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Bayonne The promise

New administration needs to overcome some old obstacles to have success

Bayonne Mayor James Davis
Bayonne Mayor James Davis wants to make major changes at the Bayonne waterfront.-(AARON HOUSTON)

Inside the office of Bayonne Mayor James Davis is a reminder of the promise held by the Military Ocean Terminal at Bayonne — a framed document formalizing the U.S. Army’s transfer of the 2-mile-long, manmade peninsula to local redevelopment officials.

That was 12 years ago, and it’s a promise that has gone largely unfulfilled.

“To be kind, sporadic activity has occurred,” said Joseph DeMarco, the city’s business administrator since July. “If you took a time-lapsed photo, there really has not been much activity since the Army turned it over to the city in 2002.”

But despite a decade of setbacks, city officials still hope to transform the former terminal into a mixed-use waterfront community that extends New Jersey’s famed Gold Coast — with high-end living, connections to mass transit and striking views of Manhattan.

Essentially, they hope to create an urban hub where it doesn’t currently exist, much like the other two towns featured in this week’s NJBIZ Urban Living Spotlight.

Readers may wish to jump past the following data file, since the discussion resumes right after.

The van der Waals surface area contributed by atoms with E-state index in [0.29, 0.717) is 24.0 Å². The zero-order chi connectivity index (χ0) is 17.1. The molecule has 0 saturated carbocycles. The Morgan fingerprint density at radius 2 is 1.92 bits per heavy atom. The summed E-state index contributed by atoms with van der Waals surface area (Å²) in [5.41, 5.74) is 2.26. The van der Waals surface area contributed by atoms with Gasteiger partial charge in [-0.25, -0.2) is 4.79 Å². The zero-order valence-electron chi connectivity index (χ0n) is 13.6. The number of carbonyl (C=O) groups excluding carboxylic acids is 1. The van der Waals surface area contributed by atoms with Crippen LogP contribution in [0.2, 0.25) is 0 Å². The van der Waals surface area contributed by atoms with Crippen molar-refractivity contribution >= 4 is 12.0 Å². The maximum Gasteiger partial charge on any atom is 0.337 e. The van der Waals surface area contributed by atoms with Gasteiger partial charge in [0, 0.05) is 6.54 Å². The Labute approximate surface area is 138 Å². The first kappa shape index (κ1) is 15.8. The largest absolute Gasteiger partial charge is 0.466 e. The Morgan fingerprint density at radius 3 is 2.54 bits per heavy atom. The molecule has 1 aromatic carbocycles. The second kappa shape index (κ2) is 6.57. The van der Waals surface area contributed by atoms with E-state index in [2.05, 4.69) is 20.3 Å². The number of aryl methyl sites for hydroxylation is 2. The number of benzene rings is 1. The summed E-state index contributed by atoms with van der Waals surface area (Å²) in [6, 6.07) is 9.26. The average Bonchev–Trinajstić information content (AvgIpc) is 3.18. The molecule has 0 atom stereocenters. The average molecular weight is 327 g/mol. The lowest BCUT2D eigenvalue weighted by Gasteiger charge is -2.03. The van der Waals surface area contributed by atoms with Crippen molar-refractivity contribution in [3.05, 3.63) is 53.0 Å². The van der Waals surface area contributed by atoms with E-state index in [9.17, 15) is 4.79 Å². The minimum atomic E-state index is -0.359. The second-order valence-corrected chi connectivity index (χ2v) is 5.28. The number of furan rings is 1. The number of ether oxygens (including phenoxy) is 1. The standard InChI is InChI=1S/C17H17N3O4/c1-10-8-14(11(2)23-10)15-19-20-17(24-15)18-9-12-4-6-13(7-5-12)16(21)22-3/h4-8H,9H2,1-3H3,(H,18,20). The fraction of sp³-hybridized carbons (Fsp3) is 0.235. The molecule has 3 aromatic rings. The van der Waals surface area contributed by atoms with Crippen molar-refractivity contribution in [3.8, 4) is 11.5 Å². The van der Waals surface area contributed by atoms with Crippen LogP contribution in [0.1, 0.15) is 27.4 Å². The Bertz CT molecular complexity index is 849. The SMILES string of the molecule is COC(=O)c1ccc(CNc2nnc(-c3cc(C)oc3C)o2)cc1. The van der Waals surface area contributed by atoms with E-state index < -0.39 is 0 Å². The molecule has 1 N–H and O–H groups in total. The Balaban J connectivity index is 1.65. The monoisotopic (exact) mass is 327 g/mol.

Officials in this city on the Upper New York Bay hope the tide is finally turning. On the eastern edge of the peninsula, which connects to the main part of the 5.8-square-mile municipality, years of litigation have stalled plans for residential and commercial projects near two NJ Transit light rail stops.

Davis said one of the cases was recently settled and has cleared the way for an 850-unit project by developers Fidelco Realty Group, Roseland Property Co. and other partners. The first phase, which calls for 400 units, could actually start construction this spring.

The city now hopes to resolve suits tied to two other properties in a section known as Harbor Station North, said Davis, who took office in July after unseating incumbent Mark Smith.

“It’s been a process since Day One,” Davis said. “To me, when we came into office, the biggest thing was that redevelopment is what’s going to spur the city, what was going to also be the catalyst (and) … help us stabilize taxes.”

The new administration has also taken up the effort to redevelop the southern end of Harbor Station. After inviting developers late last year to submit proposals for the 55-acre zone, city officials compiled a list of six firms that submitted proposals.

The companies pitched everything from luxury rentals and hotels to retail space and a convention center. DeMarco said city officials have since met with “two to three people who have submitted proposals” and are now compiling additional information.

Joshua Burd

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